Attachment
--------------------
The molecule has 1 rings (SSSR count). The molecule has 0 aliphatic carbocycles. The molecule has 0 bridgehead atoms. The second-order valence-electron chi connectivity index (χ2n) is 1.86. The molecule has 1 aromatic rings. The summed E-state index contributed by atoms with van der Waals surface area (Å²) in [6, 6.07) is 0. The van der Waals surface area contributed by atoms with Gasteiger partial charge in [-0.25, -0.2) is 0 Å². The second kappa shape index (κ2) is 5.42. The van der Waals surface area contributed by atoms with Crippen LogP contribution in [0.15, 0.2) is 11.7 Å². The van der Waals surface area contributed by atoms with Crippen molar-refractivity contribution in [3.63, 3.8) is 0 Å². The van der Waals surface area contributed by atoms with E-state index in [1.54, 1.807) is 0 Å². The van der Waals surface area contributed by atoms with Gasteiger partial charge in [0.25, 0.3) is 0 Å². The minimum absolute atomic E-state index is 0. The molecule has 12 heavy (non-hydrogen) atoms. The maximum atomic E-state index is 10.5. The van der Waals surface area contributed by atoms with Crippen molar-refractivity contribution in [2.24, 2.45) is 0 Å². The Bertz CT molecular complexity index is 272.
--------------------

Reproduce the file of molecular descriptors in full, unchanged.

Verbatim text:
The molecule has 1 rings (SSSR count). The molecule has 0 aliphatic carbocycles. The molecule has 0 bridgehead atoms. The second-order valence-electron chi connectivity index (χ2n) is 1.86. The molecule has 1 aromatic rings. The summed E-state index contributed by atoms with van der Waals surface area (Å²) in [6, 6.07) is 0. The van der Waals surface area contributed by atoms with Gasteiger partial charge in [-0.25, -0.2) is 0 Å². The second kappa shape index (κ2) is 5.42. The van der Waals surface area contributed by atoms with Crippen LogP contribution in [0.15, 0.2) is 11.7 Å². The van der Waals surface area contributed by atoms with Crippen molar-refractivity contribution in [3.63, 3.8) is 0 Å². The van der Waals surface area contributed by atoms with E-state index in [1.54, 1.807) is 0 Å². The van der Waals surface area contributed by atoms with Gasteiger partial charge in [0.25, 0.3) is 0 Å². The minimum absolute atomic E-state index is 0. The molecule has 12 heavy (non-hydrogen) atoms. The maximum atomic E-state index is 10.5. The van der Waals surface area contributed by atoms with Crippen molar-refractivity contribution in [2.24, 2.45) is 0 Å². The Bertz CT molecular complexity index is 272.